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Albumin is a protein found in the blood,
and it can be low for a variety of reasons.
First, the total protein level must be checked, as there are other proteins besides albumin, which may be elevated,
Globulin, the most commonly measured protein other than Albumin, can be elevated due to inflammation, or some types of cancer,
and the albumin level will decrease in compensation for the high globulin level, in order to maintain an acceptable total protein level.
If that situation is ruled out, then we need to break this down into one of a few possibilities:
There's either not enough protein being eaten (unlikely with a good appetite),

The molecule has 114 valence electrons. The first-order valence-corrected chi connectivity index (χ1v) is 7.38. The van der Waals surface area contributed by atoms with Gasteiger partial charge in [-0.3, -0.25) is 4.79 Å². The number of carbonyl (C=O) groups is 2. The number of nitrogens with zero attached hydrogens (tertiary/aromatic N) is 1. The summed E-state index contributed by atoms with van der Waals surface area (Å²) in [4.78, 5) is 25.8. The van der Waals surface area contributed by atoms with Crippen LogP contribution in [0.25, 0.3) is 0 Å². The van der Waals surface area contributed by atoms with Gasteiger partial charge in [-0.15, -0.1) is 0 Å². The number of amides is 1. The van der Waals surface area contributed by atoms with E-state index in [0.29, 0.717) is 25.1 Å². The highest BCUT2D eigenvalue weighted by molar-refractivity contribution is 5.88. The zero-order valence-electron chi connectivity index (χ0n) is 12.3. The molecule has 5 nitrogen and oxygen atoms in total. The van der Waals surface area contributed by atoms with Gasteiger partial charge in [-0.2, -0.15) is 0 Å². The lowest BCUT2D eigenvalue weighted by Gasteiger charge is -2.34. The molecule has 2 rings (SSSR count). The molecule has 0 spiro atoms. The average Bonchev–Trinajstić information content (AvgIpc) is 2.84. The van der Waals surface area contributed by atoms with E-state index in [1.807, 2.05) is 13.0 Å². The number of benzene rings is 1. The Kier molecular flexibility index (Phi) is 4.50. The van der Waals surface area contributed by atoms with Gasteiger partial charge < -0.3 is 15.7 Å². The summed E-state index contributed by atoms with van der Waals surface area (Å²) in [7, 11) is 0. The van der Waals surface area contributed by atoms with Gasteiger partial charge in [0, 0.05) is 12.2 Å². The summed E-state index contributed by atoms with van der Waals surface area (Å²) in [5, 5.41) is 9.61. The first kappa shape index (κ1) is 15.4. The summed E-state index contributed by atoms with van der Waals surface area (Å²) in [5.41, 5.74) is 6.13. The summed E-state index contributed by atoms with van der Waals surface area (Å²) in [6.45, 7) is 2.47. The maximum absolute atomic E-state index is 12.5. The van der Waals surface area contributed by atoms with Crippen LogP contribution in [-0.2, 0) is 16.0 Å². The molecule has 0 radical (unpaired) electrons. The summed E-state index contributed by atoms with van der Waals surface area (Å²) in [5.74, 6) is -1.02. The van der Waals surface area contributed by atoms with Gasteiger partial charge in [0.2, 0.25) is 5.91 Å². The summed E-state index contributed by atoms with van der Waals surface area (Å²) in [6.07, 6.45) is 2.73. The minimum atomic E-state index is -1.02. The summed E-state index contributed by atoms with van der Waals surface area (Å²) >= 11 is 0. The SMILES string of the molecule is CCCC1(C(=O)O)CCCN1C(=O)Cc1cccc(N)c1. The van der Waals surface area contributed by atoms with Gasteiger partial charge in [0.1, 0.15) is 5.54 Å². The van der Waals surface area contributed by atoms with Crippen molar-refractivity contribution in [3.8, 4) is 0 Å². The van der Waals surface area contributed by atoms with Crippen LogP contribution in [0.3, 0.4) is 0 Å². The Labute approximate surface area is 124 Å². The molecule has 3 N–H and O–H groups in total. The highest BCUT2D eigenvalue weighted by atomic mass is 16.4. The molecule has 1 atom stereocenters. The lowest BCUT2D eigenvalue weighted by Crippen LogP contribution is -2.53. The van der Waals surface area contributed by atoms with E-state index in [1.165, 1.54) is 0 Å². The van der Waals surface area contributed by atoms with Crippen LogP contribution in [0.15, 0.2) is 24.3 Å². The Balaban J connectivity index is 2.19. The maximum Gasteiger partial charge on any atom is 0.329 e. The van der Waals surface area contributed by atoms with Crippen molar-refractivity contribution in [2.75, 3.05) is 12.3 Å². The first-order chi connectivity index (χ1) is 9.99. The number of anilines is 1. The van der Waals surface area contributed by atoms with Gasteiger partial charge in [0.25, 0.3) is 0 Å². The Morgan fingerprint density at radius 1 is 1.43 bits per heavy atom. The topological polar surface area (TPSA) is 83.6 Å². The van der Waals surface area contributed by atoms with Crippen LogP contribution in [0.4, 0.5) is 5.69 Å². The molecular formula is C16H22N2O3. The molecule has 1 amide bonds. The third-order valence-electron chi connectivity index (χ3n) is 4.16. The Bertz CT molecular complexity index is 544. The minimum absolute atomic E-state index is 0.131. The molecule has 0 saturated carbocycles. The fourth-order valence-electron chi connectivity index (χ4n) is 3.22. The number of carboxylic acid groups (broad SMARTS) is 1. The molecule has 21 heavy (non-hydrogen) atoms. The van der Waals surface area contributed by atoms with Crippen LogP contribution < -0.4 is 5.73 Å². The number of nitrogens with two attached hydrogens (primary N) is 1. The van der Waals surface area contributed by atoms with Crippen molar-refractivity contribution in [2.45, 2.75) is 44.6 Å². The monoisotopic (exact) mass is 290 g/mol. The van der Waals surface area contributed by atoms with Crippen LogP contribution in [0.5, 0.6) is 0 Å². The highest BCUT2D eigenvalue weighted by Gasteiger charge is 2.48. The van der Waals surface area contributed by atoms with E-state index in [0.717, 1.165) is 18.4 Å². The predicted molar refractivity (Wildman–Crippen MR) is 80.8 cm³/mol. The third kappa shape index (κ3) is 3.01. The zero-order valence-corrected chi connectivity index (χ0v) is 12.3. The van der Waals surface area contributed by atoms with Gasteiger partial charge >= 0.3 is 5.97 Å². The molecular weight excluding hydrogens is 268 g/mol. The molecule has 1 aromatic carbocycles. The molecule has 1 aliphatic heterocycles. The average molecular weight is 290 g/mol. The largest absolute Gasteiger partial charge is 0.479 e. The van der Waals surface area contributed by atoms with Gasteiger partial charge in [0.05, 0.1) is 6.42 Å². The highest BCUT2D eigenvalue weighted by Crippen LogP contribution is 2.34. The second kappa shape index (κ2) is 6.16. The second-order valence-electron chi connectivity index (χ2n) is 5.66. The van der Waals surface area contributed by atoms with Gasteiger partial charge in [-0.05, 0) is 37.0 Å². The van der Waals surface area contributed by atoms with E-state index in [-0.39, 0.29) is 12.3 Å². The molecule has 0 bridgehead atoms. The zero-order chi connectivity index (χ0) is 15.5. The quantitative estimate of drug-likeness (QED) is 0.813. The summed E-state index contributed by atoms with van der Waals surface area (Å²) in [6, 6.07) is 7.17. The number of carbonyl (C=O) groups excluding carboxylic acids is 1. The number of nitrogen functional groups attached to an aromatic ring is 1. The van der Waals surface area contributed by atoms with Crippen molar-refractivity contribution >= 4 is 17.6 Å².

Not enough protein being manufactured by the liver,
Not enough protein being absorbed by the intestine (usually there's diarrhea or soft stools in this case),
Or there's too much protein being lost from the body, either in the urine, or stool (see above).
If the urine has no significant amount of protein present, we can most likely rule out kidney problems as a source for low albumin.
I'd want to run a Bile Acids profile to see if the liver is functioning well, this is a blood test.
Ultrasound is a good test, to check for structural abnormalities in the internal organs,
but it doesn't tell us much about function.
both are important.
The next step would be an Endoscopy of the intestinal tract, with biopsies of the intestinal lining,
in order to determine if there's a problem preventing proper absorption.